By now, fans have heard Ayo & Teo’s top 40 single “Rolex,” with its hypnotic chorus and dance-ready beat. But before the success of their viral hit, the duo of brothers simply wanted a Rolex with a dab of ranch.
During a recent visit to Rap-Up HQ, Ayo explained how the group’s hit song came to be, following an ill-fated trip to the jewelry store. “I sent a picture [of the Rolex] to my manager,” said the social media influencer. “He never responds that fast. He responded quick like, ‘Get out that store right now.’ I’m like, ‘Come on.'”
Disappointed, the duo went back to their hotel room and got to work on a track that would catapult them to their greatest success yet. “We had the T-Pain Auto-Tune app on our phones,” he added. “We were fooling around on that, just rapping to instrumentals. [Teo] went to the bathroom. I’m like, ‘Why are you in the bathroom?’ I guess it was like a studio, a play studio. He came out with the hook, but it wasn’t the full hook. He only had some of it. We went to the studio and knocked it out that night It only took about an hour-and-a-half.”
The track took off like wildfire, becoming a major sensation on social media, where global stars like Justin Bieber, Kylie Jenner, and Hailey Baldwin danced along to their infectious single. “Justin Bieber was the biggest of them all,” said Ayo. “In Dubai, [he did a] three-second video, just vibing to the song. It was crazy.”
Although this was a career high for the duo, it wasn’t the first time they experienced love on social media. In fact, their creative and energetic dance moves earned them massive followings before “Rolex.” Musicians, looking to capitalize on this, would pay them to dance to their records online.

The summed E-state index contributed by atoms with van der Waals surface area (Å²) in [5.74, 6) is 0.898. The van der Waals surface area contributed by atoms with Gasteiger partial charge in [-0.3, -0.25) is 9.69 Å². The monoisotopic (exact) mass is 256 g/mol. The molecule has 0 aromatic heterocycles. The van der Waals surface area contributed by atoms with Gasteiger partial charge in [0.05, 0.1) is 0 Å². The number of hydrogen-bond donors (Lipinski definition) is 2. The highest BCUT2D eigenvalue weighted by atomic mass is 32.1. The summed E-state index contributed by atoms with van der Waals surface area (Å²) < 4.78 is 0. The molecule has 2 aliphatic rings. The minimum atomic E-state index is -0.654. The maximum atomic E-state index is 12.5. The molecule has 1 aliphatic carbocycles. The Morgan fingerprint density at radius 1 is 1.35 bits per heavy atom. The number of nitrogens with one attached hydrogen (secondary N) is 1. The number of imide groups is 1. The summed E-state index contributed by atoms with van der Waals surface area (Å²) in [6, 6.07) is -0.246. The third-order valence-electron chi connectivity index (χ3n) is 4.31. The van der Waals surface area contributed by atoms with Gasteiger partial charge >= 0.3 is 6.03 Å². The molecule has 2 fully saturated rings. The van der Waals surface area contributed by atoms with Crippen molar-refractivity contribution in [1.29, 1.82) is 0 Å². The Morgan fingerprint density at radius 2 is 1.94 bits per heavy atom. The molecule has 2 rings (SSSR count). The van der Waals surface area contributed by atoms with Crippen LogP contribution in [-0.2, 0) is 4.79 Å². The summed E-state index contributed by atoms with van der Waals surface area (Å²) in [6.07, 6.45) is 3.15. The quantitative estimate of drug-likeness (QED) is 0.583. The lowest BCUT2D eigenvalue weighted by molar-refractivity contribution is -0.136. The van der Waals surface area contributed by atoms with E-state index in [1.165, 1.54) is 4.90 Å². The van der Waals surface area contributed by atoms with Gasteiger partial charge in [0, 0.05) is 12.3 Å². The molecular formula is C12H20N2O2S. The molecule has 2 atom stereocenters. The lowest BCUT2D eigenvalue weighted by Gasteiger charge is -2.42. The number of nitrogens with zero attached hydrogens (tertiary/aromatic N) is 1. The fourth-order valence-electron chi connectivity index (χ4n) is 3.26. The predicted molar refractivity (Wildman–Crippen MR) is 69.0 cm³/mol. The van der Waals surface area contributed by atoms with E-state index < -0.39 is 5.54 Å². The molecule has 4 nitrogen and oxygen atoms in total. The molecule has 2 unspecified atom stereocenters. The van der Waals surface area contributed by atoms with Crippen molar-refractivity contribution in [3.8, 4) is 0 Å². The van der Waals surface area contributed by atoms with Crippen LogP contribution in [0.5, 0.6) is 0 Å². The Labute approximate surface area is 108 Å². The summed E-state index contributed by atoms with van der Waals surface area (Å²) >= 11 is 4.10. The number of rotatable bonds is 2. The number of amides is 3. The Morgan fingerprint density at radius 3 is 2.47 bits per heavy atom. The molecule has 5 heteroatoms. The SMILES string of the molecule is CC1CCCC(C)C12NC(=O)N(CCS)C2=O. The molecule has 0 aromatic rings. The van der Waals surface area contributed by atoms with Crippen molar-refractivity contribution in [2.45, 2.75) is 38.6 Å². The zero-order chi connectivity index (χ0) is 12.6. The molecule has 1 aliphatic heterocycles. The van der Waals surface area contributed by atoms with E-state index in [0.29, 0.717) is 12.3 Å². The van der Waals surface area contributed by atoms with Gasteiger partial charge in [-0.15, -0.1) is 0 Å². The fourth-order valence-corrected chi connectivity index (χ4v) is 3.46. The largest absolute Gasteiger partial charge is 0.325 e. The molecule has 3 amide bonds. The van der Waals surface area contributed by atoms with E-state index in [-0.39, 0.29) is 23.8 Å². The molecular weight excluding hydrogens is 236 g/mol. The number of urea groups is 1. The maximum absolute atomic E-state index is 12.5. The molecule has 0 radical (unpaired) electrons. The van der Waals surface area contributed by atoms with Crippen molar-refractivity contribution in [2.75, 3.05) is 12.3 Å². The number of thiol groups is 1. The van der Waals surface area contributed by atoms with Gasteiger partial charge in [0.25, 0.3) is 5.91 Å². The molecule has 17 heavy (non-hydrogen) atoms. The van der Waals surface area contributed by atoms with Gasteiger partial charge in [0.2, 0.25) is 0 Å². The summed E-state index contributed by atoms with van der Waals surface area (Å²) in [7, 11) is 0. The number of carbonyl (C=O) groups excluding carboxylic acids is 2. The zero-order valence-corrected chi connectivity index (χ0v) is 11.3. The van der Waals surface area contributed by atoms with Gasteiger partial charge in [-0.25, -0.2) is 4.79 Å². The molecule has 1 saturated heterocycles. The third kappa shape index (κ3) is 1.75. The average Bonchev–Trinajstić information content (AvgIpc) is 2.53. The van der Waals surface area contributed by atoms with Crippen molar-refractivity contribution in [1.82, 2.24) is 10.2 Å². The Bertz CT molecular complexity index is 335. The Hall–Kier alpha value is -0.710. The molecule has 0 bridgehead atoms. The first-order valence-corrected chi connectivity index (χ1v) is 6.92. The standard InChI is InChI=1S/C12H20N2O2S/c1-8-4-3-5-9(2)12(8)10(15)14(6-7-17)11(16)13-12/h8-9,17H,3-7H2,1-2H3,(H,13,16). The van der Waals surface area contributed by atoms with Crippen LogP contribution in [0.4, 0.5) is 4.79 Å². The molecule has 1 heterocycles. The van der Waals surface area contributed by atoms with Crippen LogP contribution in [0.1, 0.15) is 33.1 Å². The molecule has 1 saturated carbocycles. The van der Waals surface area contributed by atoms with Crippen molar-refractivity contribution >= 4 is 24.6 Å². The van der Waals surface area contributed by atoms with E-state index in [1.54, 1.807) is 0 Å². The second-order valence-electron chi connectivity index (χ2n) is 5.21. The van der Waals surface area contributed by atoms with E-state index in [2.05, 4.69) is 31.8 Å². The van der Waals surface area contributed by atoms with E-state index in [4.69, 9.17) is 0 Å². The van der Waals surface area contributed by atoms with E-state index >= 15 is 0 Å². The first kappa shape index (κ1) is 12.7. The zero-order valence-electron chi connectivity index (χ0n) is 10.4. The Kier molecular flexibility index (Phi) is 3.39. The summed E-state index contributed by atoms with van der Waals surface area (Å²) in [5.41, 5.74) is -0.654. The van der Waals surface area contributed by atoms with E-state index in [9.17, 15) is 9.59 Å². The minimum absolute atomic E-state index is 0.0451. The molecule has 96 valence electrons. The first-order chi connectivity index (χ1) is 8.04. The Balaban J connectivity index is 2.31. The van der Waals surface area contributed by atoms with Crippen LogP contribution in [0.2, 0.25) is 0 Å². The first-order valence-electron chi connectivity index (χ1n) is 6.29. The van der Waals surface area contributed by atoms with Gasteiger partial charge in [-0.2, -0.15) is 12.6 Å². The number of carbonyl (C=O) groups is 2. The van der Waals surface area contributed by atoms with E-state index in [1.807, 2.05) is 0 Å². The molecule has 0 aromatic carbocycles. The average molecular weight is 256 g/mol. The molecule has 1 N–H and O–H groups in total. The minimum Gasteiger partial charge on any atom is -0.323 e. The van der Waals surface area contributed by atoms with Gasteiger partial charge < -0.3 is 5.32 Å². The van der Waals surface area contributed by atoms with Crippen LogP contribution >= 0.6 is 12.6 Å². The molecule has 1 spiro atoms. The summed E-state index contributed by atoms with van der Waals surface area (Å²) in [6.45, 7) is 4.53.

At the time, Ayo was working at Big Lots and doing construction jobs on the side, where he got paid “under the table.” Meanwhile, Teo was in school, getting in trouble despite, or as he puts it, because of, his huge social media following. “When I hit like 200K [followers] on Instagram, that’s when bad stuff started happening,” he explained. “My teachers were messing with me for no reason. People would ask for pictures. I’d be like, ‘No, I’m in school.’ They started crying. That happened once.”
On top of that, their father didn’t understand the millennial craze. “Our dad didn’t really understand the power of social media,” Ayo added. “If it wasn’t for me [to say], ‘Dad, this is something serious. We’re getting paid from rappers to dance to their songs and post it on Instagram and YouTube. We’re making money. Off dancing, we’re making a good $8,000 to $10,000 a month from YouTube and Instagram videos.’ It was like a hustle.”